Memorial represents lasting legacy of D-Day veteran

The daughter of a D-Day veteran from Kent said her father wanted a new generation to learn from the lessons of the past.

Albert Figg, a gunner from Canterbury, fought in the Battle for Hill 112, an allied strategic point near Caen, Normandy, in June 1944.

The sergeant with the 43rd Wessex Division died in 2017, aged 97.

Speaking at the memorial in France her father campaigned for many years to build, Annette Oliver said he had "wanted the young to be told about what had gone on - that life can be vicious and fragile".

Hill 112 was the scene of one of the bloodiest battles of World War Two.

Exactly 80 years ago allied troops headed from the Normandy beaches to capture the hill.

During his lifetime Albert Figg campaigned to set up a memorial on the hill - a place to remember the friends he had lost in the brutal 10-week battle.

A renovated tank was installed in 2000, followed by a statue of an infantryman and a field gun.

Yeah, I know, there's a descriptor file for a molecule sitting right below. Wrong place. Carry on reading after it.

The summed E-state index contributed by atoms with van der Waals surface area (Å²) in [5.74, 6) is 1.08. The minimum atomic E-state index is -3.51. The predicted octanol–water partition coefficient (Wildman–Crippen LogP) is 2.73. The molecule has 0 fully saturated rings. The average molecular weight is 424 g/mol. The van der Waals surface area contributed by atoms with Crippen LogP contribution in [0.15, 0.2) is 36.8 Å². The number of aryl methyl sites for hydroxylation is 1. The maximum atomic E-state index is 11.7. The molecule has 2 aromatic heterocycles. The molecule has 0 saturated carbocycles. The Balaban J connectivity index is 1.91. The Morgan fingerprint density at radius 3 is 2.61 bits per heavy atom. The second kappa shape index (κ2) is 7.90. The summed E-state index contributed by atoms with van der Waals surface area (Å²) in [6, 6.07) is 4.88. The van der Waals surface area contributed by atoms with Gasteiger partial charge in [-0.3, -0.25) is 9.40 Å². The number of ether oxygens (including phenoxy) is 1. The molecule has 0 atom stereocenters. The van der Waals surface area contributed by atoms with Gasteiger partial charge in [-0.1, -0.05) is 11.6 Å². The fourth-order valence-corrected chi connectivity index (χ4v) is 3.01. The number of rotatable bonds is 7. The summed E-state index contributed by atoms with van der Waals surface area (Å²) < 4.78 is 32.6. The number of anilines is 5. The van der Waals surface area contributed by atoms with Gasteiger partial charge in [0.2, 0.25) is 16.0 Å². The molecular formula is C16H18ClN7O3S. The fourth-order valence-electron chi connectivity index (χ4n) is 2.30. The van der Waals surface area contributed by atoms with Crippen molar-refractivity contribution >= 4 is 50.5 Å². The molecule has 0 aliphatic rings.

Albert Figg in latter years
Albert Figg campaigned for many years to get a memorial at Hill 112 in Normandy [BBC]

It was a key victory for the allies, but won at massive cost.

A total of 10,000 allied soldiers were killed there.

It became known as "death valley".

Ms Oliver said: "Most importantly, like all veterans, he wanted to educate the young.

"That's his story.

"That's all veterans - that's their story. They want it out there."

A spokesperson for the Hill 112 Memorial Foundation said: "Thanks to the tireless work of Sgt Albert Figg, this once blood-soaked piece of ground is a place of peace and reconciliation."

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